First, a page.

NEW YORK, JAN. 9 -- Grace Cheng, a waitress on her way to work, lost her life for $1 after a mugger grabbed her purse in a subway car and she leaped from the train after him, falling under the moving wheels, police said today.
Cheng, 31, who died Tuesday night after surgery on her partially severed leg, was carrying a dollar bill and seven credit cards in her wallet, said Sgt. Robert Valentino, a transit police spokesman.
Minutes after the mugging in the 96th Street station across from Central Park on Manhattan's Upper West Side, police arrested a man whom they saw run from the station and, after looking behind him suspiciously, rifle a wallet.
The suspect was identified as Brian Lawrence, 30, a New Jersey resident with a lengthy record of arrests over the last 12 years for robbery, bag snatching and failure to pay the subway fare. Many of his previous crimes also took place in the subway system, police said.
Police said Lawrence told the arresting officers, "I can't believe it. I'm in all this trouble for a $1 bill." Lawrence has been charged with robbery, assault and felony murder in the incident.
Citizen groups who keep an eye on the city's crime-plagued subway system, calling the events a tragedy, said they highlighted the failure of the criminal-justice system to keep repeat offenders off the streets.
"If you can't go to work feeling safe on the subway or walking through your neighborhood, why stay at your job or in the city?" said Joseph Rappaport, coordinator of the Straphangers Campaign, a subway riders' advocacy group. "This is as serious as it gets for a city fighting to stay a liveable place."
Cheng, who came to the United States about 10 years ago from Hong Kong, was riding the subway Tuesday morning from the Upper West Side apartment she shares with her mother to her job at a Japanese restaurant, relatives told reporters.
As the southbound C train left the station, a man entered the car where Cheng was sitting and, within seconds, snatched her purse from her lap, according to sources close to the investigation. As the train picked up speed, he fled through the door between cars and Cheng chased him, trying to leap onto the platform after him.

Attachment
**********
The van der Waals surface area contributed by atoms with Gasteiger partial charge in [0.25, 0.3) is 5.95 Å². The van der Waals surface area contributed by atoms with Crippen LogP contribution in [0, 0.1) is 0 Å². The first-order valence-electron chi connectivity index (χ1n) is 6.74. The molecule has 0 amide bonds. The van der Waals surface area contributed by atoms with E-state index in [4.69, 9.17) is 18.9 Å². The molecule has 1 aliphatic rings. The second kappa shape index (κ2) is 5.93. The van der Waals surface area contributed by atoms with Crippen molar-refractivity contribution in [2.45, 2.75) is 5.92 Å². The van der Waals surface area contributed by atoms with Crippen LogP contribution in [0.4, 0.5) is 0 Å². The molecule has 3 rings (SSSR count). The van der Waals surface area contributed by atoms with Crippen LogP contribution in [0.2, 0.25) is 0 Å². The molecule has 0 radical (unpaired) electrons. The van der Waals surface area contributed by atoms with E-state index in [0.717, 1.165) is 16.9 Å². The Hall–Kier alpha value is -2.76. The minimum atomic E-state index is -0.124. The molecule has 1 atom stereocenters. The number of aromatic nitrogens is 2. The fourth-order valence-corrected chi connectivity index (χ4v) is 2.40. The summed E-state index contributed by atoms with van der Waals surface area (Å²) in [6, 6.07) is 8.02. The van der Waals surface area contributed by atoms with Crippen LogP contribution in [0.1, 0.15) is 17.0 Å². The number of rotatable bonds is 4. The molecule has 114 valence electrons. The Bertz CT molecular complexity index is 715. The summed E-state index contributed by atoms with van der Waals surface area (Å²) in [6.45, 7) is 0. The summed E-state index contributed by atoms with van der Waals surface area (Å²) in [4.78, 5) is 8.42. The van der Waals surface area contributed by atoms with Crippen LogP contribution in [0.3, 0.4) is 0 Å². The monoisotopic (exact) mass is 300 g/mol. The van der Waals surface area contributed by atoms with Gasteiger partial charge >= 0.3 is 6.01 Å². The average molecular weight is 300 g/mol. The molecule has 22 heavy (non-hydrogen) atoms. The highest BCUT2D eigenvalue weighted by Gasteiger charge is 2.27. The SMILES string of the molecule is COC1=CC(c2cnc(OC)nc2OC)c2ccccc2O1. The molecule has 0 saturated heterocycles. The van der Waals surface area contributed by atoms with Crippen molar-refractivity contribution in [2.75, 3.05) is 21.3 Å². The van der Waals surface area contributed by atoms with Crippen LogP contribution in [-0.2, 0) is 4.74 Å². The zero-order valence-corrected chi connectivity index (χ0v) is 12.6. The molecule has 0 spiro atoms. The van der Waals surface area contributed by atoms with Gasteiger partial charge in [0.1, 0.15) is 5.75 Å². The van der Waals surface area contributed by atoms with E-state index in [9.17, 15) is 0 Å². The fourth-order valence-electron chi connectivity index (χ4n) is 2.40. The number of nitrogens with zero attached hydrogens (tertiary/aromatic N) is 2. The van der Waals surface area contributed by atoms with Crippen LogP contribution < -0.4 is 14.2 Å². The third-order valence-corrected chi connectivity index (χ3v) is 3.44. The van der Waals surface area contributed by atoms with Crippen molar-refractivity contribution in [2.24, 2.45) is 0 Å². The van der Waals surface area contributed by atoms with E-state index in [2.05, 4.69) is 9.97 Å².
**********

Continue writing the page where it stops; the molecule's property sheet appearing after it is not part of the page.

Cheng fell between the platform and the moving cars, suffering a broken pelvis, left thigh and arm and a partially severed leg, the sources said.
Edwin Pacheco, 42, and Felix Burgois, 35, unemployed security guards on their way to a job interview, witnessed the incident from the platform and tried to alert a conductor to stop the train, police said. The men jumped down to the track after the train had passed and lifted Cheng onto the platform. She was taken to nearby St. Luke's Hospital, where she died almost 12 hours later.
Police said Lawrence had a history of entering the subways without paying and of preying on subway riders in lightning-quick robberies. They said he was released from a state prison last July after serving a 4 1/2-year term for robbery in the subway.
The incident lent support to a current transit authority advertising campaign that encourages riders to help apprehend "fare beaters" because they might be guilty of more serious crimes.
"The people who are not paying their fare oftentimes are there in the subway not for transportation purposes but are involved in some kind of criminal activity," Valentino said.
"We have historically stopped fare beaters who have Uzi machine guns and other weapons. . . . Years ago, there was someone who was on the most wanted list who was picked up for fare-beating."